Horror stories, health risks spur calls for reform
For Immediate Release: July 23rd, 2012
WASHINGTON DC – This week, dozens of salon workers and advocates from all over the country will be descending upon D.C. for a day of action to raise awareness about toxic chemical exposure in the workplace.
Workers will meet with lawmakers and share personal stories of the negative health impacts they have suffered as a result of working with salon products that contain toxic chemicals, including the still popular hair treatment Brazilian Blowout that was found last year to contain very high levels of the carcinogen formaldehyde.
The National Healthy Nail and Beauty Salon Alliance (the Alliance) and the Campaign for Safe Cosmetics (the Campaign) are organizing the day of action in an effort to garner support for the Safe Cosmetics Act of 2011 (H.R.2359), introduced last June and currently being debated.
The visits with lawmakers are part of a larger week of action that the Alliance is organizing, including a meeting with Cabinet Secretary Chris Lu and top level officials from multiple federal agencies, where over 40 letters from salon workers to the FDA will be delivered. The letters are directed to Linda Katz, Director of the FDA’s Office of Cosmetics and Colors, and will ask the agency to issue a voluntary recall of hair straightening treatments that contain formaldehyde. There will also be a conference about salon worker health and safety on July 26th.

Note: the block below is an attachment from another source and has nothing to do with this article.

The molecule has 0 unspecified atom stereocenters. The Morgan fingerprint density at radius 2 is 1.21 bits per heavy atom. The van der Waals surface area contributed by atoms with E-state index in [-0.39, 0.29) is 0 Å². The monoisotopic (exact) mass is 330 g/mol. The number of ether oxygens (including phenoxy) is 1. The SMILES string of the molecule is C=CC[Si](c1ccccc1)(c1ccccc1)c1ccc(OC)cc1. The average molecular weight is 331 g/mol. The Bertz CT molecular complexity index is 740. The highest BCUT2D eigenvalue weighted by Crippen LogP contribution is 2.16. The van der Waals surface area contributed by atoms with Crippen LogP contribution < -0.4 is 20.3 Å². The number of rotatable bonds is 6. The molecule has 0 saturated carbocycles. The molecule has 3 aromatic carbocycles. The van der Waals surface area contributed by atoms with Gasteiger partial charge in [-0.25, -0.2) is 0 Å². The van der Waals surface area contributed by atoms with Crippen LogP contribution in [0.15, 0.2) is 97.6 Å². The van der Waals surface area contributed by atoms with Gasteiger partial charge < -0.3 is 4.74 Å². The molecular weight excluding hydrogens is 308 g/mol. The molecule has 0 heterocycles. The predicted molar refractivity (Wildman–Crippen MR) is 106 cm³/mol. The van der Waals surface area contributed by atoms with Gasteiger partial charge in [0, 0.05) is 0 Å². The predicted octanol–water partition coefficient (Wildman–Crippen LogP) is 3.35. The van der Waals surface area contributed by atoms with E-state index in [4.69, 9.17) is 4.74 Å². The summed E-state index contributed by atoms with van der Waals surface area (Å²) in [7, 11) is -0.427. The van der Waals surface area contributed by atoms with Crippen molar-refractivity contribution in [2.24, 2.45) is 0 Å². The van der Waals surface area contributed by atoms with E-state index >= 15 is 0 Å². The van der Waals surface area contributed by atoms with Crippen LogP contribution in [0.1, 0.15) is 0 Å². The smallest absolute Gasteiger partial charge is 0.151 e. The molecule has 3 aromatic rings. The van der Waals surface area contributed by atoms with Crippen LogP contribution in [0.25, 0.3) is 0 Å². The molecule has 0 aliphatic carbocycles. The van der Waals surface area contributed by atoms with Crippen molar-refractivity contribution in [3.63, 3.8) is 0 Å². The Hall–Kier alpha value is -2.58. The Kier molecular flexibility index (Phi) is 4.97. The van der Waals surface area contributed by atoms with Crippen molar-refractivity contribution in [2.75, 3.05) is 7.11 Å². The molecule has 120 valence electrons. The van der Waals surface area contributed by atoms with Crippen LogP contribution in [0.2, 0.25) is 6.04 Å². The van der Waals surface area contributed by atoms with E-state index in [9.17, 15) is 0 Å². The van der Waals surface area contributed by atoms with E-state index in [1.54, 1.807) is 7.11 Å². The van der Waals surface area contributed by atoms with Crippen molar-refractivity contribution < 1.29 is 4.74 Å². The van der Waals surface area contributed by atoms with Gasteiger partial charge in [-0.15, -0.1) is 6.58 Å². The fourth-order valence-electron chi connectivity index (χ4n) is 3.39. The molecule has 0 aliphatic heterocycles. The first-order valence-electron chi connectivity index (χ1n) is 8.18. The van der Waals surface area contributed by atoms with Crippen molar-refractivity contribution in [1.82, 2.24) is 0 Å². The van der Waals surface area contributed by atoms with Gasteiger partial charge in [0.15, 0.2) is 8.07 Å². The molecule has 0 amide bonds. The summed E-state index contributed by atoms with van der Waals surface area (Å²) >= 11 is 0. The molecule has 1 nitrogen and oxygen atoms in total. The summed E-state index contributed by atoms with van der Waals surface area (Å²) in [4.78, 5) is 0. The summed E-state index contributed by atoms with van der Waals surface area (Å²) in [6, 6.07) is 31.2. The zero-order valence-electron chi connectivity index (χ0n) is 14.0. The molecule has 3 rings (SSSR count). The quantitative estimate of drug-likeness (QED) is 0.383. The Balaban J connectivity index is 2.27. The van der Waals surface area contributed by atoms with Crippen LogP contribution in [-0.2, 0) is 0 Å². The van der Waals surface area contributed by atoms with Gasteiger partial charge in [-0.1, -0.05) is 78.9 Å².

A growing body of scientific evidence indicates there is reason for concern regarding chemicals found in salon products. One recent study has shown that nail salon workers have higher levels of dibutyl phthalate (DBP), a reproductive and developmental toxicant, than the general population.[i] Another study found that beauticians and hairdressers are likely to have significant exposure to solvents that are linked to birth defects.[ii] Other studies have found cosmetologists are at a higher risk for having spontaneous abortions and low birth weight babies.[iii],[iv]